Altogether the History of Congregations database contains the histories of over 600 congregations.
As an example of what the database includes, the following is the information contained in the entry for Ballinderry Presbyterian Church, County Antrim.
|History||The first settlement in this neighbourhood was at Glenavy. In Feb. 1672 the Presbytery of Antrim sent one of their number to examine what encouragement there was for the settlement of a minister. In April Robert Scott and John Johnston appeared as commissioners at the Presbytery and they were recommended to build a meeting-house and manse. In August the people obtained a hearing of Mr. Archibald Young (lic. Antrim) and they presented him with a call in the September following, promising to give him ?30 per annum, and to provide him with a house and garden. He proceeded with his second trials; but in May 1673 he had a call to Downpatrick, which the Presbytery permitted him to accept, and he removed there in June.
In September of the same year the people presented a call to Mr. Matthew Haltridge which he accepted; and in February 1674 their commissioner, John Ferguson, promised for his support ?25 per annum, with a sufficiency of turf and a manse. With the exception of a visit to Cork in June and July, he continued to supply the congregation till December, when, the people having failed in their promises to him, the Presbytery freed him from the charge of this place. He was afterwards settled in Ahoghill; and Glenavy was thus again left vacant.
In Jan. 1683 Mr. David Airth, another Scot, is found settled in this parish, having been ordained here some time in the interval between 1675 and that date. His support being small and badly paid, he was declared transportable in Aug. 1685; and in June 1694 he removed to a charge in Scotland. The congregation was now long vacant.
The next minister, Mr. John Riddel (lic. Down) was ordained by the Presbytery of Belfast on 12 Mar. 1701. In 1712 he was prosecuted as a nonjuror. In 1713 the congregation of Ballinderry, as it at present exists, was formed, part from Glenavy and some from Moira, while the greater part of Glenavy was incorporated into a later erection at Crumlin. Mr. Riddel was still alive in 1728 and a minister without charge. The commissioners from Ballinderry to the Synod were Arthur Maxwell, Esq., a great benefactor of the Presbyterian Church in Ireland, Dr. Ferguson and Thomas Beatty. Their first minister after their separation was Mr. John Hasty (lic. Belfast) who was ordained on 11 Jul. 1724. He died while minister here on 6 Apr. 1743.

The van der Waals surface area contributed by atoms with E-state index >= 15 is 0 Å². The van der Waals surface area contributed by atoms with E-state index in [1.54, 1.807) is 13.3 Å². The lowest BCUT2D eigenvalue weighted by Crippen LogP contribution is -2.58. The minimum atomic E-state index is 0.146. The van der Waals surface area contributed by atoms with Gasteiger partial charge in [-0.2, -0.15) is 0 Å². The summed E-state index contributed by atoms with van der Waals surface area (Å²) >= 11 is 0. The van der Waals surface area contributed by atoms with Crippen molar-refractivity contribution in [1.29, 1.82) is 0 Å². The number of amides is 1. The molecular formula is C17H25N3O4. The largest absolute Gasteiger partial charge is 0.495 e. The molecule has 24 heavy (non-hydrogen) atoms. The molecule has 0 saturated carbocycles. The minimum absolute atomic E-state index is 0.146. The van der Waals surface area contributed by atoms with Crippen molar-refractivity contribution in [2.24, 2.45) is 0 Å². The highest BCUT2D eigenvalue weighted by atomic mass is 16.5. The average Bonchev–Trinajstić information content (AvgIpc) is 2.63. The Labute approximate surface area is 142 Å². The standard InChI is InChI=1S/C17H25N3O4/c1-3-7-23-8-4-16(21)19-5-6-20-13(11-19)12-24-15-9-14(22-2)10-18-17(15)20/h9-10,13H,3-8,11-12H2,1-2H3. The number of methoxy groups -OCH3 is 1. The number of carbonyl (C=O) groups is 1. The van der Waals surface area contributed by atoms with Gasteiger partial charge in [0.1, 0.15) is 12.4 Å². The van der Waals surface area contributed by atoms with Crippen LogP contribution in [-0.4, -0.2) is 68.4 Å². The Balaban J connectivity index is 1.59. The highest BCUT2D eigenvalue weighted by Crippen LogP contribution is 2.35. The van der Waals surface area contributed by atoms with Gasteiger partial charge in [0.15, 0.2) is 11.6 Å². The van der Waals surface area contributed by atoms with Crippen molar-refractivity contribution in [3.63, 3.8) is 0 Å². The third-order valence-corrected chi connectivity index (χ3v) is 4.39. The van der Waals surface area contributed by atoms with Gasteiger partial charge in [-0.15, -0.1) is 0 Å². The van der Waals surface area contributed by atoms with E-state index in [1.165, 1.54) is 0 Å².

Mr. Clotworthy Brown (lic. Templepatrick), son of Rev. Alex. Brown of Donegore, was ordained here on 5 Feb. 1746, and was of the nonsubscribing party. He did not stay long, resigning on 4 Aug. 1747, but even his short stay prompted the organisation of the Secession cause in the neighbourhood (Magheragall). He removed to Ballynure and was followed by Mr. William Rowan (lic. Killyleagh) who was ordained on 30 Oct. 1751. He was disannexed from his charge for marrying people clandestinely who were not under his care, and resigned in July 1783 and died in 1795. Mr. Robert Carlisle (lic. Belfast) was ordained in Sept. 1784, and later relieved of his charge on 6 May 1794 because of mental infirmity, and Mr. William Whitlaw (lic. Belfast) became his successor in Aug. 1794.
After Mr. Whitlaw’s ministry of 32 years Mr. John Shaw (lic. Belfast) became his assistant and successor on 6 Feb. 1826. He resigned when called to Ballynahinch on 10 Aug. 1831. On 17 Apr. 1833 Mr. Henry Leebody (lic. Bangor) became assistant to the Rev. William Whitlaw who died on 11 Jan. 1836. Mr. Leebody also obtained an assistant and Mr. James Meeke (lic. Belfast) was ordained on 24 May 1877. Mr.. Leebody, whose son became Professor of Mathematics and later President of Magee College, Derry, died on 17 May 1879.
After retiring from active duty on 15 Sept. 1927, Mr. Meeke died suddenly on 21 Sept. 1928. The Union Commission then decided that Rev. Robert George McFarland, minister of Moira, should undertake the pastoral oversight of Ballinderry for a trial period of twelve months, with a view to possible union if it proved to be satisfactory. The union came about and Mr. McFarland was installed in Ballinderry on 14 Mar. 1929. He died on 26 Aug. 1937.
(Further see: MOIRA and BA LLINDERRY)